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Dry Needlining

Several physiotherapists at Shiel Family Physio perform dry needling. We commonly get asked by our clients, “How does it work?” If you’re thinking of trying it or wondering what it involves, here’s the run down.

What is dry needling? 

Dry needling involves the insertion of solid filament (acupuncture) needles into the skin and tissues. It is called ‘dry’ needling to differentiate from an injection, where a substance is actually injected into the area. It is commonly used by physiotherapists as well as other health professionals as part of their treatment.

How does it work?

Dry needling works on several levels. Tight or sore muscles contain ‘active’ trigger points (commonly referred to as ‘knots’). When the needle is inserted into the trigger point it has been shown to cause muscle relaxation, thus “de-activating” the trigger point. Dry needling also increases blood flow to the area and creates a ‘flushing out’ effect of the ‘bad’/inflammatory chemicals in the area.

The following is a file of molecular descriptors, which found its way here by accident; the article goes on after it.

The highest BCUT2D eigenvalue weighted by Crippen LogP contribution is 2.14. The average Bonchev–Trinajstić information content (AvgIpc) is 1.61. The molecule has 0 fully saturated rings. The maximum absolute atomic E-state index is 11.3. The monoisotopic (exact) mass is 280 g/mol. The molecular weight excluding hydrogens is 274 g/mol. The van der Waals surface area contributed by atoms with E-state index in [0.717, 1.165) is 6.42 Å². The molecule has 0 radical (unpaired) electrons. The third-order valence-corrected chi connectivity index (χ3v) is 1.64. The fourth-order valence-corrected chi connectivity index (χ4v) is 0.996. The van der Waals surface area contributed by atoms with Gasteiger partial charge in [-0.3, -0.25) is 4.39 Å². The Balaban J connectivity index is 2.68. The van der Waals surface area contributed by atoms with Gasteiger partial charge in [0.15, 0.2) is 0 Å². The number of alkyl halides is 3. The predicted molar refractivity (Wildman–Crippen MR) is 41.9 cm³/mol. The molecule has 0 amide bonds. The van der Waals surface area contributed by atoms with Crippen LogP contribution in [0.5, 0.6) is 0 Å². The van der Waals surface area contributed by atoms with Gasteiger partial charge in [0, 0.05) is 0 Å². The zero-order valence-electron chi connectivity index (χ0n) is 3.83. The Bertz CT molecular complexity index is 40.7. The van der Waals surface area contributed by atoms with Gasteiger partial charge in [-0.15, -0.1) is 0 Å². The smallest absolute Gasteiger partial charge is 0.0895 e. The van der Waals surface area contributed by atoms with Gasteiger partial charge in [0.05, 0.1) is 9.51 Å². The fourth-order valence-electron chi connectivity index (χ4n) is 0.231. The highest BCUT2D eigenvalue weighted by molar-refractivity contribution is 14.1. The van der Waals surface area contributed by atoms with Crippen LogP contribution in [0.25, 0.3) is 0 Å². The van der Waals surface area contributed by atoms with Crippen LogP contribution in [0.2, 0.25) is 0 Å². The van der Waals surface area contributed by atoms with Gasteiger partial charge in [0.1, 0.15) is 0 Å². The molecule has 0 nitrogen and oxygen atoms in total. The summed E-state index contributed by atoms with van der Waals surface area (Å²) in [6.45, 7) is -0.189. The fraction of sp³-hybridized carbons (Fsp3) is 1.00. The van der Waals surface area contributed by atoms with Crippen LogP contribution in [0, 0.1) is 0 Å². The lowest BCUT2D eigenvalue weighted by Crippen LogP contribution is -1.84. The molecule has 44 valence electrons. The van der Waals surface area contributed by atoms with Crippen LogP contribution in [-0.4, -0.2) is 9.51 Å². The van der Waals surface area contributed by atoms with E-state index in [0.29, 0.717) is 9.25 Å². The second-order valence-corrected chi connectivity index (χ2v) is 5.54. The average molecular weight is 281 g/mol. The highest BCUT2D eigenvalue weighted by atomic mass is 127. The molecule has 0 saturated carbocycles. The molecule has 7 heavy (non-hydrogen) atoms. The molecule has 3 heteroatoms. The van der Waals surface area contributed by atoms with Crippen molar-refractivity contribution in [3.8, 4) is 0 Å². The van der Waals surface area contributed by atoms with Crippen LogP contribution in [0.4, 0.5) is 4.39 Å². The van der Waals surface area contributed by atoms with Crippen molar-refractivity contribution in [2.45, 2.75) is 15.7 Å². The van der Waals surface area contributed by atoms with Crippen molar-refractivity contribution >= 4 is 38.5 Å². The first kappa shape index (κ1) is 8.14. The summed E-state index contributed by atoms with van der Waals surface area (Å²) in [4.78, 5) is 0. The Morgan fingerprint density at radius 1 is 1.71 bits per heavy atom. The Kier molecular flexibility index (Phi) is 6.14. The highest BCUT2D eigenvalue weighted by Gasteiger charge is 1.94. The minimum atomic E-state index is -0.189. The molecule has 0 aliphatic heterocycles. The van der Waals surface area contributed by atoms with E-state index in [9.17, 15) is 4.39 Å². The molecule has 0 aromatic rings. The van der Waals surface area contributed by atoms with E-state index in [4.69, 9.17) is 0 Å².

Dry needling additionally has a pain relief effect. The needle activates the ‘pain gate’ theory effect as well as the descending inhibitory system resulting in reduced pain levels.

The pain gate theory of pain: describes how a non-painful input closes the "gates" to painful input, which prevents pain messages from traveling to the brain.

How is it different to acupuncture?

Traditional acupuncture is a practice performed in Chinese Medicine. This form of acupuncture approaches a person’s body as a whole and aims to move energy or ‘Qi’ around the body (along specific channels called meridians). In Chinese Medicine it is thought that injury, illness and disorders are a cause of imbalance in the body’s energy systems (Ying and Yang). Acupuncture is used to help correct this imbalance.

Are there any side effects?

The side effects of dry needling are quite minimal. There is the possibility of over stimulation to a painful area resulting in increased pain, as well as the possibility of bruising to the skin. If you’ve never tried dry needling before physios are often very conservative with the number of needles they use and for how long they stay in, we don’t want anyone to feel like a pin cushion!